A.M. Best Co. announced that it has affirmed the financial strength rating of B++ (Very Good) of Japan’s Fuji Fire & Marine Insurance Company Ltd. with a stable outlook, and the A+ (Superior) financial strength rating of New Zealand’s Accident Compensation Corporation (ACC), also with a stable outlook.
Fuji’s rating “reflects the company’s secure capitalization, new leadership and strategies for competing in Japan’s deregulated and highly competitive financial services marketplace,” said Best. It also recognized the company’s “expense-conscious operations, strong claims servicing capability, enhanced product development capability and strong customer loyalty.”
“Capitalization is enhanced by Fuji Fire’s financial flexibility, comprehensive reinsurance coverage and substantial reserves to mitigate catastrophe losses,” said the report.
Best noted that “Japan’s intensely competitive non-life insurance marketplace, where deregulation of the insurance industry and liberalization of the financial services industry in general has encouraged consolidation of traditional market players,” is an offsetting factor. “The competitive environment, combined with the depressed Japanese economy, has resulted in sluggish premium growth, sharply reduced investment income and weak underwriting profitability,” said the rating agency.
“While these weakened fundamentals will likely result in continued pressure on Fuji Fire’s operating performance over the near term, the company has developed strategies for improving future premium growth and profitability, including seeking support from majority shareholders, AIG and ORIX,” Best concluded.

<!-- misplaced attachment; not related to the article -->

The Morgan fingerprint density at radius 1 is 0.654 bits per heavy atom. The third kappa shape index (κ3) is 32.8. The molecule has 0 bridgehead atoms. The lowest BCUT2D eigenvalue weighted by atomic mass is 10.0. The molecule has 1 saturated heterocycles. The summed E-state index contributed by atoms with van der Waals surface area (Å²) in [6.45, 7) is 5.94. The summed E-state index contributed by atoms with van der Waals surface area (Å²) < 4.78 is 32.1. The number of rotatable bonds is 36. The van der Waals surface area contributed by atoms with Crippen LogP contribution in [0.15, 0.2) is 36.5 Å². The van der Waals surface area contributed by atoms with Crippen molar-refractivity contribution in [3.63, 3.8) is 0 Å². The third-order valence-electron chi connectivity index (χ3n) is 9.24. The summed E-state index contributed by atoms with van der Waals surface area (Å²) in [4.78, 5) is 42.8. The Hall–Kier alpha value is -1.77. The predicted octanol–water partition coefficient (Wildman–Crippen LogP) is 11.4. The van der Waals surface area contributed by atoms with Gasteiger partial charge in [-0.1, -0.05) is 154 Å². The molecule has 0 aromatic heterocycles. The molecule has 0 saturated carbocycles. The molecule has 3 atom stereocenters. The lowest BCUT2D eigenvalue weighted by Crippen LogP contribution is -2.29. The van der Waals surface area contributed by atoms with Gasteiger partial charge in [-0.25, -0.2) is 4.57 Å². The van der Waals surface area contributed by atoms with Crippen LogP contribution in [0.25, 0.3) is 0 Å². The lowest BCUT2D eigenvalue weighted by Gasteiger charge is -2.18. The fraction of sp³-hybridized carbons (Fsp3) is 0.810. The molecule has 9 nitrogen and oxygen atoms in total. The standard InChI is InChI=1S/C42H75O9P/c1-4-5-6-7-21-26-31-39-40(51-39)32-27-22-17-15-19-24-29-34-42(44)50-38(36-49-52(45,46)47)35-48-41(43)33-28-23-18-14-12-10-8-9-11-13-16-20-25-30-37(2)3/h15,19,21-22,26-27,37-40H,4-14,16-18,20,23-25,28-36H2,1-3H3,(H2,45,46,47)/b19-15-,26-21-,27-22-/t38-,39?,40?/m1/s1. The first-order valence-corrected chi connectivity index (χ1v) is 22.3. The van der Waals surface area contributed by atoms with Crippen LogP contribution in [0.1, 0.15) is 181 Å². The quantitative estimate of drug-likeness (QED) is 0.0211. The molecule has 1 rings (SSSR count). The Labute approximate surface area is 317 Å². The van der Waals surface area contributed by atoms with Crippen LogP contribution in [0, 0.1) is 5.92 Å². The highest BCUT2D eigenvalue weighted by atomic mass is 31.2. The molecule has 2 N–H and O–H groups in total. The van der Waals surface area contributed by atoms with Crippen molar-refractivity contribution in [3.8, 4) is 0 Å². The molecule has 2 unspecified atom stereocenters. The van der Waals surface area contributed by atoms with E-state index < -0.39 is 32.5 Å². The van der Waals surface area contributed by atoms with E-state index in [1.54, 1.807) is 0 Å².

Best said that ACC’s rating reflects its unique status, “which gives it the New Zealand government’s support of its unfunded liabilities, and its commitment to reach fully funded status.” This could be offset by “a minimal risk of a change in legislation;” it noted, however, that it sees this as unlikely.
“ACC’s unique status as a Crown Entity provides its unfunded liabilities the support of the New Zealand government. Due to its change on July 1, 1999, from a pay-as-you-go basis to a fully funded basis, ACC currently has a NZD 3.6 billion (USD 1.9 billion) reserve shortfall in its long-tail actuarial liabilities. While the company is currently under-reserved, A.M. Best recognizes ACC’s on-target progress towards its commitment to become fully funded by June 30, 2014, through premium pricing and tail levies,” said the report.
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